Since the release of the new 110 film from Lomography, I have been tempted to get myself a small camera and give this small format a go. But being a lover of bargains and my attempts to keep my spending down, I rummaged through Trademe (New Zealand's version of Ebay) listings and purchased my new vintage baby - Pentax Auto 110!
This camera – released in 1978 – might look like a small toy camera, it is actually a through the lens, SLR camera that has a fully automatic exposure system that sets the aperture and shutter speed. The Asha Pentax Auto 110 has a shutter speed ranges between 1/750 second at f/13.5 and 1 second at f/2.8 and comes with a 24mm f/2.8 standard lens which is the equivalent to a 50mm lens on a 35mm format camera.
This nifty little camera detects the film speed by the size of a tab on the film cartridge and effectively changes the ISO setting. Cartridge with an ISO 100 has a long tab that pushes down a small pin inside the camera and ones with an ISO of 400 has a short tab that does not interfere with the small pin. The disadvantage to the fully automatic exposure is that you can’t do any exposure compensation or adjustments, hence giving you less control. Also, because the camera only has two ISO selection, the Lomography Tiger 110 will either be over or underexposed, depending on whether you leave or file the tab away. But I’ve been told that it does not make much of a difference.
I, personally, really enjoy this camera. It’s my first camera that has a working light meter and it’s great for taking quick everyday snaps where I don’t need to fiddle with the aperture and shutter speed setting. The small size means that it can fit easily in my pocket and makes it so much easier to document my everyday life. Plus, it’s just so darn cute!
My brother purchased the new Petzal lens by Lomography and Zenit through the Kickstarter campaign. Last spring, I was able to borrow it for a few weeks. Read on to find out my first impressions of this portrait lens!
Before moving to New York City, I was told that people keep to themselves. Thus, I set forth to put myself out there and create connections with the people in my community, using the Lomo'Instant as an icebreaker! I was proven wrong—if you show an ounce of kindness to anyone, they will overflow in return.
Last Sunday, a great yoga event was held in Cernobbio, a small tourist town near the city of Como. Local association Breathe Como made a performance of power yoga exercises to raise funds for Africa. I developed the film a few days ago, and today I'll show the photos to you! I call this "Fresh From My Darkroom" because I developed the black and white films by myself! Take a look!
Every summer, my soul screams for a lazy, hot day back at my parents' home, for some good food, relaxation, and catching up with childhood friends. This year is no different, so I went back down to my small hometown in the very northeast of Belgium to enjoy a perfect laid back day doing nothing and everything. And of course, I brought my analogue cameras along to eternalize all of these small but grand moments in life.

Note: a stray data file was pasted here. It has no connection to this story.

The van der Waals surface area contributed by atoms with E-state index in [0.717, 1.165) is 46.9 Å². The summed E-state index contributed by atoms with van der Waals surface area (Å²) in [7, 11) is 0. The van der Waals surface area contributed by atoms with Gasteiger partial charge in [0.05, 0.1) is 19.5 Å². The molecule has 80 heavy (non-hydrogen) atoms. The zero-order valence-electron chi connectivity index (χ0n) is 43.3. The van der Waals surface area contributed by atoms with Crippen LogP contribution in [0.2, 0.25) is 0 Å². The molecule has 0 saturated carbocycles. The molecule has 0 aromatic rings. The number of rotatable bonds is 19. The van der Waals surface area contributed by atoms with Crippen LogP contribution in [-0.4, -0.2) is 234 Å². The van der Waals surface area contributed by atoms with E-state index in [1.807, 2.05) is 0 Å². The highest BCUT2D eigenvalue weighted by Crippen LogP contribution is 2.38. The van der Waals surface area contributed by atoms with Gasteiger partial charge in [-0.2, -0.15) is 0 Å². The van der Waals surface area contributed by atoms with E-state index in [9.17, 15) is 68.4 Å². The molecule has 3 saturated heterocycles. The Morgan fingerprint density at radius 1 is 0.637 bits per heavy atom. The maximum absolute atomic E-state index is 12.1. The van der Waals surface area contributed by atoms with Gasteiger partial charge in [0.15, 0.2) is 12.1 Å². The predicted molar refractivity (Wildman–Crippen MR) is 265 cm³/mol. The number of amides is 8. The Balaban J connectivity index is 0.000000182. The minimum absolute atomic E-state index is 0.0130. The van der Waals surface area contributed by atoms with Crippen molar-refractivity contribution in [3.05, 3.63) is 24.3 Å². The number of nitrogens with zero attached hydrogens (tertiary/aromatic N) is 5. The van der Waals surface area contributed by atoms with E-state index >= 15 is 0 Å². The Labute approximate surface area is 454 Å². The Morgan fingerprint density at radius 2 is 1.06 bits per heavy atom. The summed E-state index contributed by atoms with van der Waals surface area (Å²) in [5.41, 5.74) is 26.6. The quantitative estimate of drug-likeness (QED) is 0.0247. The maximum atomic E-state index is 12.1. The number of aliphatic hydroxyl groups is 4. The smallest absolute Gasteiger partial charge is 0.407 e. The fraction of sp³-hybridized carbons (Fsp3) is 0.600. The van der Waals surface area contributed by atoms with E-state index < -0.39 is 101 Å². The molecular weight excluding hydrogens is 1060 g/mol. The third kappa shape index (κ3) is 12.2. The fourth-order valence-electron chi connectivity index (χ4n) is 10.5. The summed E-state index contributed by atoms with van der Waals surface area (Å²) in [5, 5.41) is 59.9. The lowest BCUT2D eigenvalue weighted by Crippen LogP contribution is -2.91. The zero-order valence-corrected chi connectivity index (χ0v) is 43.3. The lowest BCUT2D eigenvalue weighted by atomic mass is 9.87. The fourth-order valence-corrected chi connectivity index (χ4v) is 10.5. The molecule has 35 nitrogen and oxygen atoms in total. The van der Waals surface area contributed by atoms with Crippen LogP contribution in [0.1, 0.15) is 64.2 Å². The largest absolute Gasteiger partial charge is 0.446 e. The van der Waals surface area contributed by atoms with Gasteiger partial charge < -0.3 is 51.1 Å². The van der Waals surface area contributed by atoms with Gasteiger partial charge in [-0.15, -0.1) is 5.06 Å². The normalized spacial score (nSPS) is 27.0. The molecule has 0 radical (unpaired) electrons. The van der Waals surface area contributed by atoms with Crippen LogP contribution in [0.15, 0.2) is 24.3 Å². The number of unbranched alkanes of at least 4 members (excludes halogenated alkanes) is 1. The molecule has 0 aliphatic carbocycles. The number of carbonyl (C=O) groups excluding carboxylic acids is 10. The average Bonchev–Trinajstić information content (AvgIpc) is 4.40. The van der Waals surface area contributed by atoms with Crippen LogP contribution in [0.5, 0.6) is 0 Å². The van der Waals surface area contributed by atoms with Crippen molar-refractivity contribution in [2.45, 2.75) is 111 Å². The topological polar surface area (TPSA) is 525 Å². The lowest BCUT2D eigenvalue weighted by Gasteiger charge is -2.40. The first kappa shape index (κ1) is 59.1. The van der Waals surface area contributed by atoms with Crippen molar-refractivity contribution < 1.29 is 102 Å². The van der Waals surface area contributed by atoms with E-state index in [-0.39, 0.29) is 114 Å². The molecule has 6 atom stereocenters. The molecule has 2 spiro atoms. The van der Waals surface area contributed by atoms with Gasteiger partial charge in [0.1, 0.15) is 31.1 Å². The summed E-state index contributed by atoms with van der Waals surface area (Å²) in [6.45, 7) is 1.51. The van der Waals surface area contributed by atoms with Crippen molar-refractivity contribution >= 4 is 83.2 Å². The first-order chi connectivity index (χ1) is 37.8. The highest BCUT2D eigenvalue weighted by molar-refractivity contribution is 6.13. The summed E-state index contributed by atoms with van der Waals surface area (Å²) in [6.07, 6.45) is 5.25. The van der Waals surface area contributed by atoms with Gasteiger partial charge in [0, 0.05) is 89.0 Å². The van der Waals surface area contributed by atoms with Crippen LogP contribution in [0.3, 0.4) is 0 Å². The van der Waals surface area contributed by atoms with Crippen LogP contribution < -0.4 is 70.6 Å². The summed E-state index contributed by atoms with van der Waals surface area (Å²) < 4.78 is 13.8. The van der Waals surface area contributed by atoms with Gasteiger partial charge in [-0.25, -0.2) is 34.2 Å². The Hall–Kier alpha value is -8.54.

In summer last year, my sister and her lover exchanged "I do's" after five colorful years of happiness and making future plans. It was the perfect occasion to grab some of my cameras and eternalize one of the most beautiful days not only of her life, but also mine.
Do you know the folk rock trio The Staves? You will undoubtedly love them with this competition! On the occassion of their upcoming release of their new album "If I was" on 23rd March, we offer tickets for their concerts, vinyl records and Lomography cameras!
My name is Amber Valentine and I have a confession to make: I’m not really a photographer. I have a website full of photographs, a bookshelf full of cameras, film waiting to be developed, and a wall full of framed pictures I’ve taken. Even so, I don’t really consider myself a photographer per se. I think that Lomography is more about the experimentation and the fun of film than it is about the photography, and that experimentation is part of the reason I have embraced Lomography so.
In 1958 the great photographer Robert Frank took a series of images of New York's street life with a Leica camera from a bus window, as in these series of photos that I took in my city Como with my trusty Lomo LC-A loaded with a Kodak Tri-X film. This is a tribute to a great camera and to a great photographer! Read more after the jump!
In celebration of the 30th anniversary of the fantastic Lomo LC-A, and while waiting for the new Russar+ lens, I'll dedicate this article to an awesome super wide-angle camera: my Lomo LC-Wide that I like to use in architecture photography. Here you can read some simple tips I used to take a series of photos in the modern city of Latina in the center of Italy.
Perhaps you’ve already had chance to try light painting, multiple exposures and long exposures with your Lomo’Instant, but what can you experiment with next? Well, that’s exactly the thought I had which led to giving this Tipster a go. I wanted to shoot Lomo’Instant photos which felt a bit “messier” than what I’m usually used to and to use a technique which would open up new possibilities with the kinds of images I could create with my favorite instant camera. Well, here I go!
Two days from now, Lempertz will hold a sale of 195 photographic prints. The lineup is as varied as the history of photography itself. An 1856 print by an anonymous photographer is in the same group as a top-valued Joseph Szabo shot. A deceptively simple shot of a flower vase is joined by the complex textures of Lucien Hervé. Take a look at the fascinating mix.